Featured Film for October, 2000



Universal Pictures

Cast: Lon Chaney (The Phantom), Mary Philbin (Christine Daaé ), Norman Kerry (Vicomte Raoul de Chagny), Arthur Edmund Carewe (Ledoux), Gibson Gowland (Simon Buquet), John Sainpolis (Comte Philip de Chagny), Snitz Edwards (Florine Papillon), Mary Fabian (Carlotta), Virginia Pearson (Carlotta's mother)

Once the papers are signed and the deal is closed, the new owners of the Paris Opera House are told, "You may hear of a ghost, a Phantom of the Opera." Of course, they dismiss such talk as superstition, but those who work in the Opera House know better.

When the ballerinas and Papillon see the shadow of a cloaked figure glide eerily across the walls of the backstage area, they go straight to Joseph Buquet who has seen the Phantom. Buquet readily gives them a description of a ghastly figure with sunken eyes, yellow skin and no nose.

The mother of diva Carlotta barges angrily into the new owners' office letting them know in no uncertain terms that her daughter will not be intimidated and will perform on Wednesday. The cause of her anger is a note ordering Carlotta not to sing and signed by "The Phantom." The note says Christine Daaé should perform in her place. For some unknown reason, Carlotta is "strangely ill" on Wednesday, and Christine does, indeed, perform.

After the performance, Christine's lover, Raoul, stands outside her dressing room door and overhears a strange voice speaking to Christine ordering her to only do the will of her master to which she agrees.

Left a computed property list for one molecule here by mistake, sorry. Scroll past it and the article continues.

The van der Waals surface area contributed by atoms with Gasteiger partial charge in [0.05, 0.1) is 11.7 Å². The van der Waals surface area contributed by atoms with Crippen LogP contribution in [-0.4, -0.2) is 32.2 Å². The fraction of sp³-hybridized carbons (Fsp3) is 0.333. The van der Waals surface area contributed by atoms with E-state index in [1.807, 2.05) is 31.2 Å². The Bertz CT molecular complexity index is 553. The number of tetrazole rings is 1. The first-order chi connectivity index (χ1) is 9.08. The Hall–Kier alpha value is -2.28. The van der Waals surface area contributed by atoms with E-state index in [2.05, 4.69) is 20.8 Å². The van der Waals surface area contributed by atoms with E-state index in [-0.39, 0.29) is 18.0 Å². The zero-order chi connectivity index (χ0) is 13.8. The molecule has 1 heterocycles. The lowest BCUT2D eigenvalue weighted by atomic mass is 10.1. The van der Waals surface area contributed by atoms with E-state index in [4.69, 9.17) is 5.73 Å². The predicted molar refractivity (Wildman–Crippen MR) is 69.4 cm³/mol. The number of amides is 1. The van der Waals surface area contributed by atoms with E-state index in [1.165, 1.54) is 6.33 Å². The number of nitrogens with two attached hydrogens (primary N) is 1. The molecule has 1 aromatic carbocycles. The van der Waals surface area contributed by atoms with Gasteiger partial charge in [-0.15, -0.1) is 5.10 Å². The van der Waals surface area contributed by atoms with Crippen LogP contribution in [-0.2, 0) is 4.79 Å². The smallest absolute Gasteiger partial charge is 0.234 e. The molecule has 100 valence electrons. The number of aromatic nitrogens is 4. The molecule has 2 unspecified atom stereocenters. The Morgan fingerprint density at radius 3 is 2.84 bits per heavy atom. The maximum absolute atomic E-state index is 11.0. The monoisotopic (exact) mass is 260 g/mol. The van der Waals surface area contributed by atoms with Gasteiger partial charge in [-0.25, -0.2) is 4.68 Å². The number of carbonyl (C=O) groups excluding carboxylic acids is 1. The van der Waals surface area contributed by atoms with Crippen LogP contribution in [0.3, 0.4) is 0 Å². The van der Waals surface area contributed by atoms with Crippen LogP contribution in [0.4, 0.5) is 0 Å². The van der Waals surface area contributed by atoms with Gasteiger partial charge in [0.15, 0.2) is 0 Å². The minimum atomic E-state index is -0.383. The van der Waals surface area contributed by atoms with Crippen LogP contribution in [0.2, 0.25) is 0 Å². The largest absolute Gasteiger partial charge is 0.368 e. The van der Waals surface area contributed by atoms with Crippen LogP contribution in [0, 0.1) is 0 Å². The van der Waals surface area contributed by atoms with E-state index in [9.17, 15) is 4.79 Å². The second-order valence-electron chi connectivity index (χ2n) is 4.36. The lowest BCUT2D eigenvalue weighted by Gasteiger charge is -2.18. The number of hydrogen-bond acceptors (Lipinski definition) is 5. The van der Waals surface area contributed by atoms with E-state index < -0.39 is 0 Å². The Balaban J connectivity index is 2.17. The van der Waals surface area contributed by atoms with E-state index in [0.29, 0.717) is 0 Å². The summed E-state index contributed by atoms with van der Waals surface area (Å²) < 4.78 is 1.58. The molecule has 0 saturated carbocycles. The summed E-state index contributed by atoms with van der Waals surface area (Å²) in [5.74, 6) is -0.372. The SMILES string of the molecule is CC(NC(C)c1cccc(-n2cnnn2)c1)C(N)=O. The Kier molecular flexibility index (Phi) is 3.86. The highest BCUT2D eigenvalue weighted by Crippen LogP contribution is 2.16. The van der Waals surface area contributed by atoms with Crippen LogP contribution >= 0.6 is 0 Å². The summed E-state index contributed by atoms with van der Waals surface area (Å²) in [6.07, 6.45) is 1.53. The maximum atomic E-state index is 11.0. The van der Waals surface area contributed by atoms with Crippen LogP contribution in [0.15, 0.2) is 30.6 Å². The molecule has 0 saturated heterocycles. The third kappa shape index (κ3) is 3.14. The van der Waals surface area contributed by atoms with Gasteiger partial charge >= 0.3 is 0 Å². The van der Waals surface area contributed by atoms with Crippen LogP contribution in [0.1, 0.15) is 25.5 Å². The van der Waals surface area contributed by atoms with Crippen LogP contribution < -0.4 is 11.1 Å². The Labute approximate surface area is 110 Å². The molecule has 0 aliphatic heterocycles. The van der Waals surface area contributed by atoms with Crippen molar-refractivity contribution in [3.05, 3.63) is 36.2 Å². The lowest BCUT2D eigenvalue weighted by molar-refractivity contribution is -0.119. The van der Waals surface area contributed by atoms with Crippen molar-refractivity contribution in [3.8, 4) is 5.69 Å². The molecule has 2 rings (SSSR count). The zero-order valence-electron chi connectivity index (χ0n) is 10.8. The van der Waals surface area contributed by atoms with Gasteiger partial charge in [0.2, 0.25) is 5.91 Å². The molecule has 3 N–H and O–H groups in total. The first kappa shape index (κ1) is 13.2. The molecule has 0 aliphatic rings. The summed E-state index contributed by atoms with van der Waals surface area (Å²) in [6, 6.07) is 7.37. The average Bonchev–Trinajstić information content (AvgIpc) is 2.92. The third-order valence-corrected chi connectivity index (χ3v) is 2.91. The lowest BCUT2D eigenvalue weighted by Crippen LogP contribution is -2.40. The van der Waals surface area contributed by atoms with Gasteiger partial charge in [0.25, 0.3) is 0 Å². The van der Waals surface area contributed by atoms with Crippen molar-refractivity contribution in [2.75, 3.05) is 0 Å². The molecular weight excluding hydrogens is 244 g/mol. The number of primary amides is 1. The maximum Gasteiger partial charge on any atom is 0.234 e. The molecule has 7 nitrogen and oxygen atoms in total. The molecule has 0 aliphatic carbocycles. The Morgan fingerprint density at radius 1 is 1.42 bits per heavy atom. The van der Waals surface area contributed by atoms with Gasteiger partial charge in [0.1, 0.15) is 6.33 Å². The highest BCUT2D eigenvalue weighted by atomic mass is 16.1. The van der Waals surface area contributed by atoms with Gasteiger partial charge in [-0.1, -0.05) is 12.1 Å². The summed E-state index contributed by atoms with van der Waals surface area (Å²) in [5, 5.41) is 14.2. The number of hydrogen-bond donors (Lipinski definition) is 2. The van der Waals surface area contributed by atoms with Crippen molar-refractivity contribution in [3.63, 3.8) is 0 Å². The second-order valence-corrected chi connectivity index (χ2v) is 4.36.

A note seems to appear from nowhere on the owners' desk stating that Christine must be used in the next performance or Faust will be performed "in a house with a curse on it." The warning is not heeded, and Carlotta does the performance. However, in the midst of the performance, the huge chandelier in the Opera House falls on the audience causing pandemonium.

Raoul goes to Christine's room and hides. He hears Christine come in and the same strange voice say he has come for her. A mirror moves aside in her room revealing a hidden doorway through which Christine enters. She is met by a strange man in a mask, and, although she is at first repelled, she reluctantly allows him to escort her down several levels of the catacombs under the Opera House to his chambers.

He tells her he has brought her there because of his love for her. She tries to run, but there is nowhere to go. He tells her he was once known as Erik, but he has lived nameless in these cellars because of man's hatred. She realizes this is the Phantom and faints.

When she awakes the next morning, she is in an elaborate bedroom. A wedding dress is laid out for her as well as several pairs of shoes. A note from Erik tells her she is in no peril as long as she doesn't touch his mask.

She walks out into his chambers where he sits playing his organ. As she watches him, the urge is too great, and she reaches around from behind him and removes the mask. When he turns and she sees his face, she is horrified and falls to the floor. Filled with anger, Erik grabs her by the hair and growls, "Feast your eyes - glut your soul on my accursed ugliness!"